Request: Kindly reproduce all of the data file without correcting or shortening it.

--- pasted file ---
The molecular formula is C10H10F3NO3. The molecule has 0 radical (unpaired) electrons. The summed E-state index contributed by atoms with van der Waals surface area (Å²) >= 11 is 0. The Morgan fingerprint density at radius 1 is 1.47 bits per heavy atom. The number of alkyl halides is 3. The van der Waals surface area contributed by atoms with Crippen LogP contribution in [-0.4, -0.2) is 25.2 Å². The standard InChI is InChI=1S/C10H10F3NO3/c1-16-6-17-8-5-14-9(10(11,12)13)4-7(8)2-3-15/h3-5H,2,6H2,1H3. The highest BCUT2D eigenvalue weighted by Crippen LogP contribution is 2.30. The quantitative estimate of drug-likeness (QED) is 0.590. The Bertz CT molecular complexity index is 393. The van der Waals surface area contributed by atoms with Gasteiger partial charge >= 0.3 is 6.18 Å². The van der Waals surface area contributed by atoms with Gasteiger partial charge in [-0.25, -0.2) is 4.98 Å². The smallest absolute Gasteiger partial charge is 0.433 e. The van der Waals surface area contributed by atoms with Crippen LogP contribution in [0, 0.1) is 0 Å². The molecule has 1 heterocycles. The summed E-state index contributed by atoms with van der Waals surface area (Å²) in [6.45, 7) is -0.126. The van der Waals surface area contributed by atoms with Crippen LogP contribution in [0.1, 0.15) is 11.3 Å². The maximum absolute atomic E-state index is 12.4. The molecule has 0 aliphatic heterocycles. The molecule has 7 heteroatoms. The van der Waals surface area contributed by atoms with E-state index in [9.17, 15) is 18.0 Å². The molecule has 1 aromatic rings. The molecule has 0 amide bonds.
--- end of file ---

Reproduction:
The molecular formula is C10H10F3NO3. The molecule has 0 radical (unpaired) electrons. The summed E-state index contributed by atoms with van der Waals surface area (Å²) >= 11 is 0. The Morgan fingerprint density at radius 1 is 1.47 bits per heavy atom. The number of alkyl halides is 3. The van der Waals surface area contributed by atoms with Crippen LogP contribution in [-0.4, -0.2) is 25.2 Å². The standard InChI is InChI=1S/C10H10F3NO3/c1-16-6-17-8-5-14-9(10(11,12)13)4-7(8)2-3-15/h3-5H,2,6H2,1H3. The highest BCUT2D eigenvalue weighted by Crippen LogP contribution is 2.30. The quantitative estimate of drug-likeness (QED) is 0.590. The Bertz CT molecular complexity index is 393. The van der Waals surface area contributed by atoms with Gasteiger partial charge >= 0.3 is 6.18 Å². The van der Waals surface area contributed by atoms with Gasteiger partial charge in [-0.25, -0.2) is 4.98 Å². The smallest absolute Gasteiger partial charge is 0.433 e. The van der Waals surface area contributed by atoms with Crippen LogP contribution in [0, 0.1) is 0 Å². The molecule has 1 heterocycles. The summed E-state index contributed by atoms with van der Waals surface area (Å²) in [6.45, 7) is -0.126. The van der Waals surface area contributed by atoms with Crippen LogP contribution in [0.1, 0.15) is 11.3 Å². The maximum absolute atomic E-state index is 12.4. The molecule has 0 aliphatic heterocycles. The molecule has 7 heteroatoms. The van der Waals surface area contributed by atoms with E-state index in [9.17, 15) is 18.0 Å². The molecule has 1 aromatic rings. The molecule has 0 amide bonds.